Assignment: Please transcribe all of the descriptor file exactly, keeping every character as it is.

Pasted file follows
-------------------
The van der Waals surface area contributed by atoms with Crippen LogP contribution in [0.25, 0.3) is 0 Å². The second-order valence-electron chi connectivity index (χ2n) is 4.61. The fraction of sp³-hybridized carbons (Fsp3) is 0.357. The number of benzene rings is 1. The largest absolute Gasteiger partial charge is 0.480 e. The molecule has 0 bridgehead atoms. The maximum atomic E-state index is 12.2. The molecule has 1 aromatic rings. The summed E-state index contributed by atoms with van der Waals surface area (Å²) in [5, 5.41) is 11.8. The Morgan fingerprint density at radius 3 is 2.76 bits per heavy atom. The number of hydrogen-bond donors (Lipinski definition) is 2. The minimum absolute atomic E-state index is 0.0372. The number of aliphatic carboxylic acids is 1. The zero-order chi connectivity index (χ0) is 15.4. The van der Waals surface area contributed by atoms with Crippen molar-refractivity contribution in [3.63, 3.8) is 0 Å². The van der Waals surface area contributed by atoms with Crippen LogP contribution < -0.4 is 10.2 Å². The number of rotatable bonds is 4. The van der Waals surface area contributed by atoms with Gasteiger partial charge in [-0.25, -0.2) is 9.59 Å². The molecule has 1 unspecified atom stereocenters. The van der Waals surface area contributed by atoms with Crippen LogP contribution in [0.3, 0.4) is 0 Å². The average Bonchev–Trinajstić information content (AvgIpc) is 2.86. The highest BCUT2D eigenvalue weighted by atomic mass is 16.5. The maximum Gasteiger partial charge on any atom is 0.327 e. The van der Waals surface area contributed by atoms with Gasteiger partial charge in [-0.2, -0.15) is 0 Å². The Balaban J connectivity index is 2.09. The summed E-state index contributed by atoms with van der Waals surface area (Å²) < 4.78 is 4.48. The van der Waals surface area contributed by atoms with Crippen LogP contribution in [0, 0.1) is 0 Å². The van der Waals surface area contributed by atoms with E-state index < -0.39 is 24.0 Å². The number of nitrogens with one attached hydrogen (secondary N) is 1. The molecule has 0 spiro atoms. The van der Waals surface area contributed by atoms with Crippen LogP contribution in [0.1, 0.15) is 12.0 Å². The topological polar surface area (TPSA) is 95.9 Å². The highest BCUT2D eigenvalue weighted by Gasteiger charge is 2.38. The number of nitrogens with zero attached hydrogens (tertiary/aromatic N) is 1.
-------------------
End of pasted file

The van der Waals surface area contributed by atoms with Crippen LogP contribution in [0.25, 0.3) is 0 Å². The second-order valence-electron chi connectivity index (χ2n) is 4.61. The fraction of sp³-hybridized carbons (Fsp3) is 0.357. The number of benzene rings is 1. The largest absolute Gasteiger partial charge is 0.480 e. The molecule has 0 bridgehead atoms. The maximum atomic E-state index is 12.2. The molecule has 1 aromatic rings. The summed E-state index contributed by atoms with van der Waals surface area (Å²) in [5, 5.41) is 11.8. The Morgan fingerprint density at radius 3 is 2.76 bits per heavy atom. The number of hydrogen-bond donors (Lipinski definition) is 2. The minimum absolute atomic E-state index is 0.0372. The number of aliphatic carboxylic acids is 1. The zero-order chi connectivity index (χ0) is 15.4. The van der Waals surface area contributed by atoms with Crippen molar-refractivity contribution in [3.63, 3.8) is 0 Å². The van der Waals surface area contributed by atoms with Crippen LogP contribution < -0.4 is 10.2 Å². The number of rotatable bonds is 4. The van der Waals surface area contributed by atoms with Gasteiger partial charge in [-0.25, -0.2) is 9.59 Å². The molecule has 1 unspecified atom stereocenters. The van der Waals surface area contributed by atoms with Crippen LogP contribution in [0.3, 0.4) is 0 Å². The average Bonchev–Trinajstić information content (AvgIpc) is 2.86. The highest BCUT2D eigenvalue weighted by atomic mass is 16.5. The maximum Gasteiger partial charge on any atom is 0.327 e. The van der Waals surface area contributed by atoms with Gasteiger partial charge in [-0.2, -0.15) is 0 Å². The Balaban J connectivity index is 2.09. The summed E-state index contributed by atoms with van der Waals surface area (Å²) < 4.78 is 4.48. The van der Waals surface area contributed by atoms with Crippen LogP contribution in [0, 0.1) is 0 Å². The van der Waals surface area contributed by atoms with E-state index < -0.39 is 24.0 Å². The number of nitrogens with one attached hydrogen (secondary N) is 1. The molecule has 0 spiro atoms. The van der Waals surface area contributed by atoms with Crippen LogP contribution in [0.1, 0.15) is 12.0 Å². The topological polar surface area (TPSA) is 95.9 Å². The highest BCUT2D eigenvalue weighted by Gasteiger charge is 2.38. The number of nitrogens with zero attached hydrogens (tertiary/aromatic N) is 1.